Anyway. I didn't really like it.

The King of Comedy (1982)

With the clock on Paramount+ ticking, I picked this off the list of to-watches and watched it. And . . . it was very strange. It was good. Like . . . After Hours only from the perspective of the mad people surrounding the hero of that movie. Robert De Niro was nuts but he was easier to feel for than Sandra Bernhard was uninterruptingly unsettling.

People broadly remarked that this film was one of the inspirations for Joker and that's very easy to see. It's hardly a carbon copy (gotta get that Taxi Driver in there too) but the intersections are many and various. And honestly, I think the overlap made this all the more stressful a movie to watch.

One important difference (assuming I remember Joker correctly) is that this film lets us into the leads madness much more quickly. (Though that he is actually mad and not just imaginative takes a while to become clear.) It also ends more ambiguously.

Also, does anyone know if the woman standing next to Scorsese in that one scene is Thelma Schoonmaker?

I should also mention I've never liked Jerry Lewis more. The secret is he barely does anything. He's good at subtle as it ends up.

The Illusionist (2006)

I read the story this was based on early summer 2004 when it was published in Zoetrope: All-Story, back when I was subscribed. I really liked it and looked forward to the upcoming movie (why Zoetrope reprinted it). I don't remember much the story anymore (mostly its poetic voice) so I can't talk to it as an adaptation (though it felt accurate enough).

The movie came out the same year as The Prestige (see above). The Illusionist came out fifty days earlier and was vastly less popular. We were deeply poor and I was torn between the one I'd been looking forward to and the one made by the guy who'd just made that great new Batman movie. So I've been meaning to watch them back-to-back ever since. I've finally (almost) done it.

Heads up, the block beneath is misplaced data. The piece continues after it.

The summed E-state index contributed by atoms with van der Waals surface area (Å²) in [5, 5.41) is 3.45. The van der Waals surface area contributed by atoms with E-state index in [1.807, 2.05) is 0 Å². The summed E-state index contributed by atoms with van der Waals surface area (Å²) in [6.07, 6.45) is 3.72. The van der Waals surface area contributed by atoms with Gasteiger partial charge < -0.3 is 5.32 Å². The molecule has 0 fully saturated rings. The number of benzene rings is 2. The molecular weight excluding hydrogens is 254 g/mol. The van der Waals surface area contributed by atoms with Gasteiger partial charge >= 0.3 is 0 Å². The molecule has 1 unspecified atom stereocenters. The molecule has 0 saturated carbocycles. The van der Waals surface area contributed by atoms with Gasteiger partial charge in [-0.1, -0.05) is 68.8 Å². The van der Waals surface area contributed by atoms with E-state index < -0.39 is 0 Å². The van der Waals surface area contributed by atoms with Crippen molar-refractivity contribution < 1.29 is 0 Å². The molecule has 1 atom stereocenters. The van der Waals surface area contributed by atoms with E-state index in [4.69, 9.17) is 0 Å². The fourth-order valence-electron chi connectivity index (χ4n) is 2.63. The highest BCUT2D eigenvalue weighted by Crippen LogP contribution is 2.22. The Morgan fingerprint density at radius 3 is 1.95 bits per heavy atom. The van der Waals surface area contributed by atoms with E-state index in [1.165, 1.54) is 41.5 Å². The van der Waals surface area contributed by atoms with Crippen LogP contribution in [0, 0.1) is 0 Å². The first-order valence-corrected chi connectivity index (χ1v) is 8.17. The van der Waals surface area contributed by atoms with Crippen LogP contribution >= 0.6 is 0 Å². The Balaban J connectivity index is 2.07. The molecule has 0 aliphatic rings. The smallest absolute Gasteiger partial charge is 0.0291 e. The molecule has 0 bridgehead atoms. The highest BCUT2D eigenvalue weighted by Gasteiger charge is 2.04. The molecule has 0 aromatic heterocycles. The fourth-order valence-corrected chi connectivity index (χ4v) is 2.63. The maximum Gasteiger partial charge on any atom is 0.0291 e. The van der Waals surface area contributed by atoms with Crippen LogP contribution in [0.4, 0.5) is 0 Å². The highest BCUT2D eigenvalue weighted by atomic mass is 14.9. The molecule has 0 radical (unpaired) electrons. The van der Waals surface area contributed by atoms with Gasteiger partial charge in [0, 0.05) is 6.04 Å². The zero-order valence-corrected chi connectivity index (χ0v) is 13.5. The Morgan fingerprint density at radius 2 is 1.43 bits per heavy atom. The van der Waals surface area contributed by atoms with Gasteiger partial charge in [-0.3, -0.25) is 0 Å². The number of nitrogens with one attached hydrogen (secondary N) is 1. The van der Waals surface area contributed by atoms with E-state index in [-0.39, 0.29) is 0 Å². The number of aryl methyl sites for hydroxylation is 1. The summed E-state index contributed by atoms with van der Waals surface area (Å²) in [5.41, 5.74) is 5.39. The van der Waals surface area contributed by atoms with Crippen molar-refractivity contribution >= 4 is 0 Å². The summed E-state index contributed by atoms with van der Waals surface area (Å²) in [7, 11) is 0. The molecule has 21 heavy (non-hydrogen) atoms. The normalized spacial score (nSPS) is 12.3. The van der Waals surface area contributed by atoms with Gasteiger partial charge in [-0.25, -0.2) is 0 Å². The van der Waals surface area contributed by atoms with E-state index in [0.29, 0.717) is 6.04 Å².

My perception is that The Prestige has become Chris Nolan's underappreciated masterpiece and The Illusionist has been forgotten. I will grant the former finer craftsmanship. Particularly The Illusionist's opening and closing sequences, less well aged VFX, and the sex scene (which I think may have been less an artistic way to get racy and keep the PG-13 but a metaphor for the slight-of-hand to come). But that said, The Illusionist is a better watch. I still saw the twist coming but it wasn't obvious to me how it would work (and I wish they hadn't bothered the weak attempt at Paul Giamatti's figuring it out). Also, the twist obeyed the rules of a magician movie, after making me think it had not. Which is exactly how a magician movie should work. As explained very clearly in The Prestige. (Don't let me get started on The Prestige again. I have more complaints but I don't wanna make'm.)

Anyway, I'm 18 years late to the conversation, but although The Prestige is more finely crafted visually, in the end that pizzazz comes off like an empty boast. The Illusionist actually delivers.

(And both might fall apart if you think too closely. So just enjoy the rides. I hope you love both.)

Note: They both use Ricky Jay as well. Wild how duos like this just happen.

Sunrise: A Song of Two Humans (1927)

This has been on my to-watch list for decades. And I think I've conflated it with another silent classic. In this one, Ryan Gosling's been cheating on Drew Barrymore but in a sudden switcheroo of symbolism, the city ends up being good for their marriage. Murnau is up to his regular tricks though this is a more restrained/relaistic work than Nosferatu or Metropolis.